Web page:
Hundreds of millions encounter Jesus through Super Bowl ads
So why the controversy?
You might think a Super Bowl ad about washing feet would be relatively uncontroversial. But on the internet everything is controversial.
The advertisement, funded by the organisation ‘He Gets Us’, showed images of people washing others’ feet, and concluded with a reference to Jesus’ own demonstration of humble service through footwashing.
The scenes include young people washing the feet of elderly family members, a police officer washing the feet of a Black man, a woman washing the feet of a younger woman near a ‘family planning’ clinic, a White woman washing the feet of a migrant, an oil worker washing the feet of a protestor and more.
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In case the point isn’t clear, the ad announces, “Jesus didn’t teach hate. He washed feet.”
Another shorter ad entitled ‘Who Is My Neighbour’ aired later in the first half of the Super Bowl, featuring a range of close-up images, including one of a homeless woman begging at a car window. Having asked “Who is my neighbour”, the commercial answers, “The one you don’t notice, value or welcome”. It finishes with one word: “Jesus”.
This 2024 campaign was designed to contrast with last year’s Super Bowl ad, ‘Love Your Enemies’.
‘He Gets Us’ thinks the message of loving one’s neighbour will be especially important in 2024. “With an upcoming election year that will be filled with division and derision, we decided to focus on one of the most important directives given by Jesus – Love Your Neighbour,” says their website.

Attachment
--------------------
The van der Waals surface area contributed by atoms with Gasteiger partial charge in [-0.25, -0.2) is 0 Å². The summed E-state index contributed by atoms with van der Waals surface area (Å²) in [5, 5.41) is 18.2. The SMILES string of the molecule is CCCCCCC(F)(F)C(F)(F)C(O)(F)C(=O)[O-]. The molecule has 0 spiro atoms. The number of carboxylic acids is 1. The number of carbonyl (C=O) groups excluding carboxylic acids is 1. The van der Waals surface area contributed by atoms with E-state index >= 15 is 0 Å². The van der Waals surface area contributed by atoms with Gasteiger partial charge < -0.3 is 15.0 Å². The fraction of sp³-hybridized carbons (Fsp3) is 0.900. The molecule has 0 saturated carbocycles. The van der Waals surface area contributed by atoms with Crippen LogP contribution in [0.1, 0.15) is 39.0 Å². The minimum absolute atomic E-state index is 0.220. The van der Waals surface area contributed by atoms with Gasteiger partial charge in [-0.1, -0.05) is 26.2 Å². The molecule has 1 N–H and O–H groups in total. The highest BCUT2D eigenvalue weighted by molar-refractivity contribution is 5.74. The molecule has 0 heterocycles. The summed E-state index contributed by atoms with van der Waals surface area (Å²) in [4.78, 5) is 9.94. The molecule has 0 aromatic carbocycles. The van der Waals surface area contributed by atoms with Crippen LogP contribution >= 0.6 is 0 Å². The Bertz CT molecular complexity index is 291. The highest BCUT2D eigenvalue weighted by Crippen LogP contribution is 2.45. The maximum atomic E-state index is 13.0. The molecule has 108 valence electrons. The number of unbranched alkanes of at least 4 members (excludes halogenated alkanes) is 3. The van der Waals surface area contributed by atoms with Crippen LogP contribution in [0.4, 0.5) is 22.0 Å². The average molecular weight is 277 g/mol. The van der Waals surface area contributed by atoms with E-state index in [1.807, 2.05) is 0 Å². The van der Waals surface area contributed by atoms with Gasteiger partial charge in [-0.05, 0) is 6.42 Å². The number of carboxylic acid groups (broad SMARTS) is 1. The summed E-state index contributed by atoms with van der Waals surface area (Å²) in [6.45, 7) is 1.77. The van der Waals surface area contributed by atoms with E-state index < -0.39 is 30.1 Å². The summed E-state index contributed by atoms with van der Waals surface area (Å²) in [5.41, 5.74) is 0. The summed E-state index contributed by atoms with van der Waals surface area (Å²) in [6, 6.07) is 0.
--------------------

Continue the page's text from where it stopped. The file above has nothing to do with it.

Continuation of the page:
One of the main purposes is to try and invite anyone, no matter what they believe, to explore the story of Jesus.
This might seem like a gentle, compelling and unobjectionable portrayal of Christlike servant-heartedness to hundreds of millions of viewers. So you, like me, might be surprised to find vitriolic conversation swirling around these ads.
Hilariously, when I searched ‘Christian Super Bowl ad in Google’, the first two results were ‘Super Bowl “foot washing” Christianity ad faces attacks from the left’ and ‘Christian Super Bowl Commercial Outrages Conservatives’.
Most of the outrage was predictable: political attacks, financial critiques and accusations of liberalism from more conservative voices who wanted to see a call to repentance. (In fairness, you can’t always cover every base, especially in a 60-second ad.)
Some of the criticism was unpredictable, like those who latched onto the idea of Christians being obsessed with feet!
In the end, as is often the case with public Christian content, He Gets Us has been labelled too liberal by some and too conservative by others – ‘too soft on sin’ by some and ‘too anti-autonomy’ by others.
Why not marvel that hundreds of millions got a glimpse of the character of Jesus?
But campaign spokesman Greg Miller told The Associated Press that their aim is simple: “Our goal is to really show that Jesus loved and cared for anyone and everyone … One of the main purposes for ‘He Gets Us’ is to try and invite anyone, no matter what they believe, to explore the story of Jesus. The audience of the Super Bowl allows us to do that with the greatest potential reach.”
Are there legitimate questions to be asked about whether the $20 million (the estimated cost of these ads) could have been better spent, or whether the message portrays the Christian gospel holistically? Sure.
But this strikes me as a classic example of internet-induced polarisation. Rather than watching the ads, thinking “Hey, that’s kinda cool”, and moving on, those seeking clicks will make sure we know every possible criticism, from how they would have changed the ad itself to the political affiliations of investors.
Instead of getting sucked into the controversy, why not marvel that hundreds of millions of Westerners, many of whom are estranged from Jesus and his church, got a glimpse of the character of Jesus?
Why not just think, “Hey, that’s kinda cool”, and pray that God does big things with this tiny seed?